The Turnbo Manuscripts

by Silas Claiborne Turnbo

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By S. C. Turnbo

One among the horrible accounts of the atrocities perpetrated by guerrillas and other blood thirsty men of war days is this one which was furnished me by Mrs. Elvira Eoff, wife of Mr. Billy Eoff. Mrs. Eoff is a daughter of Jethrey and Nancy Pennywell. She was born in Wilson County, Tennessee, December 29th, 1833. Her father was killed at Granby, Mo. Her mother was found dead in bed. The remains of her father and mother rest In a graveyard near where her father was killed. Mrs. Eoff’s grandfather on her mother’s side was Thomas Whitlock and was born and reared in Virginia. Mrs. Eoff came to the Arkansas River when she was quite young and seen them putting up the first house at Dardanelle In 1844. She came to what Is now Boone County, Ark., in the year 1853 where her and Mr. Eoff were married in a few months after her arrival there. She says that she recollects that Eli King as being the first man who went Into business at Bellfonte. He had a small grocery store there. Soon after this Bill Potts put up a little dry goods store there. In speaking of some of the awful murders and tortures that were enacted in Boone County during war times, Mrs. Eoff related the following. "Dan Wilson, a noted Methodist preacher who lived on the left prong of Crooked Creek, was captured one day with Al Parker, son of Berry Parker, and another man whose name is forgotten and conducted to the edge of the timber near the Huzza Prairie 4 miles from his home. Mr. Wilson was a prayerful man and he prayed all the way from home. His captors tried to make him keep quiet, but he continued his devotions in spite of their threats, when one of the bushwhackers remarked that he could stop his fuss and grabbed him and with the assistance of his partners in crime, he pulled his tongue out and cut part of It off. Soon after this they killed the three men and laid their inanimate forms between two logs and covered them with leaves, chunks and a little dirt. They lay there a few days before they were discovered. Some of the women of the neighborhood taken the fore wheels of a wagon drawn by a yoke of oxen and hauled the dead bodies to the Billy Eoff graveyard 4 miles from Bellfonte and gave them as decent a burial as circumstances would permit. Among the ladies who assisted at this grim work was Pop Max, wife of Lewis Max and sister of Mr. Wilson."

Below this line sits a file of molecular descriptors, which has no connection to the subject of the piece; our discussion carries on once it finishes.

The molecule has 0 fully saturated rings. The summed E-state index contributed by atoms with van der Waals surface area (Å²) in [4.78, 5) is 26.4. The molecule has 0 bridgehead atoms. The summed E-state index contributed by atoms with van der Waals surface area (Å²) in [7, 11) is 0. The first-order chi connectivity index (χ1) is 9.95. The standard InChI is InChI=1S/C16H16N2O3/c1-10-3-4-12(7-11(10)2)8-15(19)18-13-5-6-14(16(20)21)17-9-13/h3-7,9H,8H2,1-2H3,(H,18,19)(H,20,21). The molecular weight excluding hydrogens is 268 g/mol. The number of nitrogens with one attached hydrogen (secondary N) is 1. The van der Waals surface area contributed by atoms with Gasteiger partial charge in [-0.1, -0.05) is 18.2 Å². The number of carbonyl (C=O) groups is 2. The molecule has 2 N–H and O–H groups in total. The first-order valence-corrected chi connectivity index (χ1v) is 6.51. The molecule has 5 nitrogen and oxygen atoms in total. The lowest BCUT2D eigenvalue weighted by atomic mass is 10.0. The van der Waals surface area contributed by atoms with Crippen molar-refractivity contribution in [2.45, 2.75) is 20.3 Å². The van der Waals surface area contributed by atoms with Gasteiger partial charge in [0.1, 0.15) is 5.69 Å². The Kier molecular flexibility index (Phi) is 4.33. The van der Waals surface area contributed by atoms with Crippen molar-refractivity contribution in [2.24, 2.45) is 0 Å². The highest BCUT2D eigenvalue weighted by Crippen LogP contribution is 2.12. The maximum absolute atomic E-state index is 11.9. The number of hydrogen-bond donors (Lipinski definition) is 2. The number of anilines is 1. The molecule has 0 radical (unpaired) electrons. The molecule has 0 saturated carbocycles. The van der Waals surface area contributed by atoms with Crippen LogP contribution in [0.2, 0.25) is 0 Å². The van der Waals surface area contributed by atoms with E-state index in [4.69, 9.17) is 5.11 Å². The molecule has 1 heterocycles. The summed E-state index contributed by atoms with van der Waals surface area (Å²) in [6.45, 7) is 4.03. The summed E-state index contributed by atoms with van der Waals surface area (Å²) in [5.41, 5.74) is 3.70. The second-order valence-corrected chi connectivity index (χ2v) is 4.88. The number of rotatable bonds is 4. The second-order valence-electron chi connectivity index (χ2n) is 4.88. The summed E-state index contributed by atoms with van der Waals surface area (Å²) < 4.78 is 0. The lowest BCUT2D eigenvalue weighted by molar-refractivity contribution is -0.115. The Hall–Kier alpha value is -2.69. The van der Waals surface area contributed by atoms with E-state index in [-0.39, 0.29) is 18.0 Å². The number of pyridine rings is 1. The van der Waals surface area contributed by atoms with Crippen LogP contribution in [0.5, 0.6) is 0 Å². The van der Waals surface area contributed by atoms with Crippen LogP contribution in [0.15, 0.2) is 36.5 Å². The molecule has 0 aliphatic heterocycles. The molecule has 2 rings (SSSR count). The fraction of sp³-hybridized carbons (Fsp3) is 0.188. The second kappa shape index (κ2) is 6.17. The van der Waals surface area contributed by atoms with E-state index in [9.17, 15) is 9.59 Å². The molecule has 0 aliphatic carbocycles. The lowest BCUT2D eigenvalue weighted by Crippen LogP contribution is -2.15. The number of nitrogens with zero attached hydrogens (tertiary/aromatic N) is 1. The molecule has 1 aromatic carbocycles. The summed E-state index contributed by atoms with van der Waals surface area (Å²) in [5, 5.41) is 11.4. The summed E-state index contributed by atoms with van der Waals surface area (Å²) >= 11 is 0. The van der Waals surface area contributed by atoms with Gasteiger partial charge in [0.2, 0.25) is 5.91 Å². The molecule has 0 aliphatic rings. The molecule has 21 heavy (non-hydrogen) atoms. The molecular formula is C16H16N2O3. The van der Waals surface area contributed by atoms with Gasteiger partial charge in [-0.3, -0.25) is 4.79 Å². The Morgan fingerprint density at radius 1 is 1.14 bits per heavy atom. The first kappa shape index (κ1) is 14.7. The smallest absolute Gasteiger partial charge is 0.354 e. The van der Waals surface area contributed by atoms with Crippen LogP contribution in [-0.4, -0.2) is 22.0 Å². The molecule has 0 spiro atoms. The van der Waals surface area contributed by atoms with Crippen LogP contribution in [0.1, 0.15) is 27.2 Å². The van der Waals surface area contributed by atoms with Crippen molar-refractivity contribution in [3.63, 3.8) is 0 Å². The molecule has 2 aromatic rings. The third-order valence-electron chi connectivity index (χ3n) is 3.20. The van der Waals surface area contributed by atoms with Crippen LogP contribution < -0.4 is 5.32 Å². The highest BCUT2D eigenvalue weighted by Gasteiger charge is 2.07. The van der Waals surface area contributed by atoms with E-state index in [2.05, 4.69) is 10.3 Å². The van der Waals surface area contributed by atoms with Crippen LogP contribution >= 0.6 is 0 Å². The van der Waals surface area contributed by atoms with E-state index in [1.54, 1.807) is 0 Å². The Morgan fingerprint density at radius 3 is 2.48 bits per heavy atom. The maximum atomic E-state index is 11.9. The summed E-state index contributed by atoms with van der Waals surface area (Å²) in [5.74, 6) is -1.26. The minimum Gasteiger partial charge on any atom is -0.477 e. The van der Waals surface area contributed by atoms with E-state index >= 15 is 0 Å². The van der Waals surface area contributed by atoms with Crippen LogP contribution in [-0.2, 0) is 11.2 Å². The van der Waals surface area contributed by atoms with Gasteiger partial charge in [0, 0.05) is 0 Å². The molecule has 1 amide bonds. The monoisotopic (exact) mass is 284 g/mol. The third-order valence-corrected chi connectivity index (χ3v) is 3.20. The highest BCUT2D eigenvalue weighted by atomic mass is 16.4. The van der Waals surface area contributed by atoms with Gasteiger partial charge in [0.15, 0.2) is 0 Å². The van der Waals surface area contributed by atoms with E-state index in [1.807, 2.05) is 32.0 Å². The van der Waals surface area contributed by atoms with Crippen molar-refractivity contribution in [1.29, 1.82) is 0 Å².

Mrs. Elvira Eoff died in Taney County, Mo., 3 ½ miles S.E. of Protem May 25, 1907, and was buried in the cemetery at Protem on the evening of the following day after her death.

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